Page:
“It's been incredible. Absolutely amazing. A life changer for Evelyn, something she never would’ve done otherwise. Absolutely wonderful. The dive was great! We saw a lot of fish, great volumes of fish. It was like something out of a movie. Mark Williamson (parent/guardian)
It was great. I liked all the schools of fish and just swimming among them. There were so many of them. One of them touched me. Most of the landscape looked a lot like on Stewart Island but then at a closer inspection it looked different. We don’t get many oranges and yellows and the brighter colours.
Halfmoon Bay School - Sayla Ware
The trip was fantastic. I really enjoyed it… swimming somewhere I’d never swum before and seeing a whole raft of fish I’d never seen before. So that was really cool.
James, Sayla’s dad
I loved the caves we went in and all the fish. The fish and seaweed were different to Stewart Island. I liked going in the cave and going through the tunnel - Halfmoon Bay School - Tessa Allen
What an awesome treat to be invited on this trip. It’s like swimming in an aquarium. I was glad I was out on the bow when we were treated to the beautiful waiata inside the cave. The 20th anniversary dinner was great fun and it was amazing to hear about all the different action projects that have been going on- the kids were so brave talking to everyone!
Freya, EMR Coordinator
EMR Taitamariki/rangatahi mentorship programme
“My waka is a fast plane taking me on a journey to a world, far beyond what the eyes can see. I look down at the sea floor and it is calling me to experience the benefits of marine reserves, just like the Poor Knights. It inspires me to help protect it so that one day the next generation can experience it like I have. That may just be the way of paving the way for the next generation” - Croatia Rudolph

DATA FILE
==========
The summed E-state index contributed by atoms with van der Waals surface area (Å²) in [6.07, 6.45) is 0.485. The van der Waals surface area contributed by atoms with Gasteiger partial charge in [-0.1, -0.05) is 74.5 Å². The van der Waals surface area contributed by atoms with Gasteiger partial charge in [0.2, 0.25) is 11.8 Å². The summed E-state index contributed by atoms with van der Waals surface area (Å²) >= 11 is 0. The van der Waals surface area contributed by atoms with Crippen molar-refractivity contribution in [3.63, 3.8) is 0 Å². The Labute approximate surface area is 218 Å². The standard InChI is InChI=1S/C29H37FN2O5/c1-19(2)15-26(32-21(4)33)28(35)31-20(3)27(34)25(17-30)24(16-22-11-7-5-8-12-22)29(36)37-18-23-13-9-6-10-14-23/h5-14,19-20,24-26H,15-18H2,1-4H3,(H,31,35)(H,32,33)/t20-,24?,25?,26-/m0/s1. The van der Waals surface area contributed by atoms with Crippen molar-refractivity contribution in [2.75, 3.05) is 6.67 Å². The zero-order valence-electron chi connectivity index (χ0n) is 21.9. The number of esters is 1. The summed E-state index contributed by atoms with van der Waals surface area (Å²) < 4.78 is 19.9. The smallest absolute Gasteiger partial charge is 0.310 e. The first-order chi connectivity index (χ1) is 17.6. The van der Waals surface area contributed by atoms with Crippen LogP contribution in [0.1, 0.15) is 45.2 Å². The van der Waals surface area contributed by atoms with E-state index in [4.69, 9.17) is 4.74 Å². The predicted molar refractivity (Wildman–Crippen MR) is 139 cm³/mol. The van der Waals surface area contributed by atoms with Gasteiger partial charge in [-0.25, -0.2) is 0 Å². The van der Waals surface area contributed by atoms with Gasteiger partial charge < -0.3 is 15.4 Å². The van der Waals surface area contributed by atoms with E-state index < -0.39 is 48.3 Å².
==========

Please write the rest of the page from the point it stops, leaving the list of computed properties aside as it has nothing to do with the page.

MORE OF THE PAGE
“This has been a memorable trip for me. It’s been heart-warming the way Samara is. And really special that she remembers Renata as one of the 1st EMR students and mentioned her.” Tineka Waetford
Partners - Tu Aho tu roa
“I kitea te mahu o ngā ika! Kāoire ano kia kite i tē tahi scorpion fish! He pō hēhē nōku he kōhatu kē.
I ki tea he tāmure tiiiiiiino nui! He ataahua rawa tēnei moana nā reira me waiho tonu hei wāhi rāhui” - Toihau
“Haramai tetahi āhua! Horekau ngā tāmure i mataku ki te mihi mai. Emuramura mai ana ngā kara, ngā momo koiora moana, e mato ana te tupu o ngā momo rimurimu. E hari ana te ngākau kua tae ā tinana atu ki tēnei kāinga ataahua o Tawhitirahi, kia kitea he taiao moana tōnui, toitū anō hoki.” Te Atawhai
2021 student partcipants
Karetu School - Wiki Rochester
Hikurangi School - Reuben McCulloch
Kaingaroa School - Ben Wigley
Tikipunga School - Cedric Marsh
Karetu School - Tayah Cowles
Parua Bay School - Elias Brenninkmeijer
Waiharara School - Kayla Twaddell
Te Kura Kaupapa Māori o Te Tonga o Hokianga - Waikoru Wikaira
Te Kura o Mātihetihe - Poutama Tahana
Whangarei Girls High - Wageesha Kuruppu
Whangarei Girls High - Caitlin Thompson
Te Rangi Aniwaniwa - Awanuiarangi Bedggood-Kaiawe
Wettie Free Dive representative - Maia (Te Kura Kaupapa Māori o Te Tonga o Hokianga)
Wesley Primary - Andrew Poloa
Papatoetoe West School - Emily Kang
Mangere Bridge School - Ava Donnell
Orakei School - Jessica Woodhams
Meadowbank School - Rosie Bilkey
St Joseph School - Milly Bell
Te Papapa School - Luke Hodge
Mia Bhana (Community Snorkel Day participant)
Moturoa School - Eddie Thorp
Urenui School - Sharlize French
Brooklyn School- Petra Cederman
Brooklyn School - Isabel Grace Claringbold
Gisborne Central School - Katere Judith Lockwood
Makauri School - Hunter Toon
Brooklyn School (Community Snorkel participant) - Bill Kelly
Kapiti Primary School - Evelyn Williamson
Halfmoon Bay School - Sayla Ware
Halfmoon Bay School - Tessa Allen
EMR Taitamariki/rangatahi mentorship programme
Tu Aho tu roa - Toihau and Te Atawhai
Cameron and Dylan-Rose Pene